(1) Except as otherwise provided in paragraphs (2) and (3), a violation of this section shall constitute a misdemeanor of the first degree.
(2) A violation of this section shall constitute a felony of the third degree if the actor is at least 18 years of age and:
(i) the complainant is under 18 years of age;
(ii) the complainant has an intellectual disability; or
(iii) the actor holds a position of trust or supervisory or disciplinary power over the complainant by virtue of the actor’s legal, professional or occupational status.
(3) A violation of this section shall constitute a felony of the third degree if:
(i) the violation is part of a course of conduct of sexual extortion by the actor; or
(ii) the actor was previously convicted or adjudicated delinquent of a violation of this section or of a similar offense in another jurisdiction.
(e) Sentencing.–The Pennsylvania Commission on Sentencing, in accordance with 42 Pa.C.S. § 2154 (relating to adoption of guidelines for sentencing), shall provide for a sentence enhancement within its guidelines for an offense under this section when at the time of the offense the complainant is under 18 years of age or has an intellectual disability or the actor holds a position of trust or supervisory or disciplinary power over the complainant by virtue of the actor’s legal, professional or occupational status.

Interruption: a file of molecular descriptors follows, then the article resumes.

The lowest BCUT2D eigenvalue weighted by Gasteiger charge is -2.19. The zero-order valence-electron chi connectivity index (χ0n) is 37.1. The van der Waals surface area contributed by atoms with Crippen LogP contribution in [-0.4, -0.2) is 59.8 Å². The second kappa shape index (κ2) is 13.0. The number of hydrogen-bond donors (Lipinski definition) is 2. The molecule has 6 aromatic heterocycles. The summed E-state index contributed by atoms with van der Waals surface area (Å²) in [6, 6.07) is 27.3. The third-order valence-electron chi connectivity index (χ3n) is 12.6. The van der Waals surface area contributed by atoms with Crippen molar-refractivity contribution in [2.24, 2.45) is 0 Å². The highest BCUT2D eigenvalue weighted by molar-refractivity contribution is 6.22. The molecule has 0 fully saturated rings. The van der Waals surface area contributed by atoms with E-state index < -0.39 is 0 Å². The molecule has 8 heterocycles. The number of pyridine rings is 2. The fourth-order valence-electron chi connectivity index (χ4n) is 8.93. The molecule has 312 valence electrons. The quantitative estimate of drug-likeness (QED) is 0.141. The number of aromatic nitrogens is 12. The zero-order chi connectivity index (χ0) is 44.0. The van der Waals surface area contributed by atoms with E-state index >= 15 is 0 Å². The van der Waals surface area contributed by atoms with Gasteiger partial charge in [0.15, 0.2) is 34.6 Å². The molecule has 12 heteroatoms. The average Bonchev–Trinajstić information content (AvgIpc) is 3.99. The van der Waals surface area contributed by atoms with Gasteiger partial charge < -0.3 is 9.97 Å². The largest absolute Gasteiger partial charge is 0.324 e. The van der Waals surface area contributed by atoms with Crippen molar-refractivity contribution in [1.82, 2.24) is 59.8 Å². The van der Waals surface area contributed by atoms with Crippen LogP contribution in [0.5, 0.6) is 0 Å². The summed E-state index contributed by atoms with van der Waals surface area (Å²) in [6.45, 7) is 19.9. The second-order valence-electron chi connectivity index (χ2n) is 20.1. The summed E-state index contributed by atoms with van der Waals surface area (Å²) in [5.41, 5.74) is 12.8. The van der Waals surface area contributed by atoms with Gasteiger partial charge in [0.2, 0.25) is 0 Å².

(1) An offense committed under this section may be deemed to have been committed at either the place at which the communication was made or at the place where the communication was received.
(2) Acts indicating a course of conduct which occur in more than one jurisdiction may be used by any other jurisdiction in which an act occurred as evidence of a continuing pattern of conduct or a course of conduct.
(g) Territorial applicability.–A person may be convicted under the provisions of this section if the complainant or the offender is located within this Commonwealth.
(h) Concurrent jurisdiction to prosecute.–In addition to the authority conferred upon the Attorney General by the act of October 15, 1980 (P.L. 950, No. 164)1, known as the Commonwealth Attorneys Act, the Attorney General shall have the authority to investigate and to institute criminal proceedings for any violation of this section or any series of violations involving more than one county of this Commonwealth or another state. No person charged with a violation of this section by the Attorney General shall have standing to challenge the authority of the Attorney General to investigate or prosecute the case, and, if a challenge is made, the challenge shall be dismissed, and no relief shall be made available in the courts of this Commonwealth to the person making the challenge.